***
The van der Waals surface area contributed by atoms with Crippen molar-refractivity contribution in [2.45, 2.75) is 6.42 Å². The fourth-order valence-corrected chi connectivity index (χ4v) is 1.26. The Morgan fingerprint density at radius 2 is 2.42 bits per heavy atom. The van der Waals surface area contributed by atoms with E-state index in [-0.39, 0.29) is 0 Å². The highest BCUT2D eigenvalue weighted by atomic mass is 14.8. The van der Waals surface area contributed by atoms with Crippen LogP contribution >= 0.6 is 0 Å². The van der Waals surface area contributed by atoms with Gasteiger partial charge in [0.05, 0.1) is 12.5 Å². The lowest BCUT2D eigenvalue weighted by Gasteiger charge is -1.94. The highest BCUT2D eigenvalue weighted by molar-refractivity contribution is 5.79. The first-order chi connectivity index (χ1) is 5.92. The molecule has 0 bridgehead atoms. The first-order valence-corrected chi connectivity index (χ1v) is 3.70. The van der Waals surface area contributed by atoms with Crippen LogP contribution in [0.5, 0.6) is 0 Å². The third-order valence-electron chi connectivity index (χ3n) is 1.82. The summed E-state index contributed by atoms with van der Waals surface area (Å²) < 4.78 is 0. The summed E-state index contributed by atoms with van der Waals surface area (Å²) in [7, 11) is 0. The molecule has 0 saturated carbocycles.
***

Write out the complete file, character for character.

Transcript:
The van der Waals surface area contributed by atoms with Crippen molar-refractivity contribution in [2.45, 2.75) is 6.42 Å². The fourth-order valence-corrected chi connectivity index (χ4v) is 1.26. The Morgan fingerprint density at radius 2 is 2.42 bits per heavy atom. The van der Waals surface area contributed by atoms with E-state index in [-0.39, 0.29) is 0 Å². The highest BCUT2D eigenvalue weighted by atomic mass is 14.8. The van der Waals surface area contributed by atoms with Crippen LogP contribution >= 0.6 is 0 Å². The van der Waals surface area contributed by atoms with Gasteiger partial charge in [0.05, 0.1) is 12.5 Å². The lowest BCUT2D eigenvalue weighted by Gasteiger charge is -1.94. The highest BCUT2D eigenvalue weighted by molar-refractivity contribution is 5.79. The first-order chi connectivity index (χ1) is 5.92. The molecule has 0 bridgehead atoms. The first-order valence-corrected chi connectivity index (χ1v) is 3.70. The van der Waals surface area contributed by atoms with Crippen LogP contribution in [0.5, 0.6) is 0 Å². The third-order valence-electron chi connectivity index (χ3n) is 1.82. The summed E-state index contributed by atoms with van der Waals surface area (Å²) < 4.78 is 0. The summed E-state index contributed by atoms with van der Waals surface area (Å²) in [7, 11) is 0. The molecule has 0 saturated carbocycles.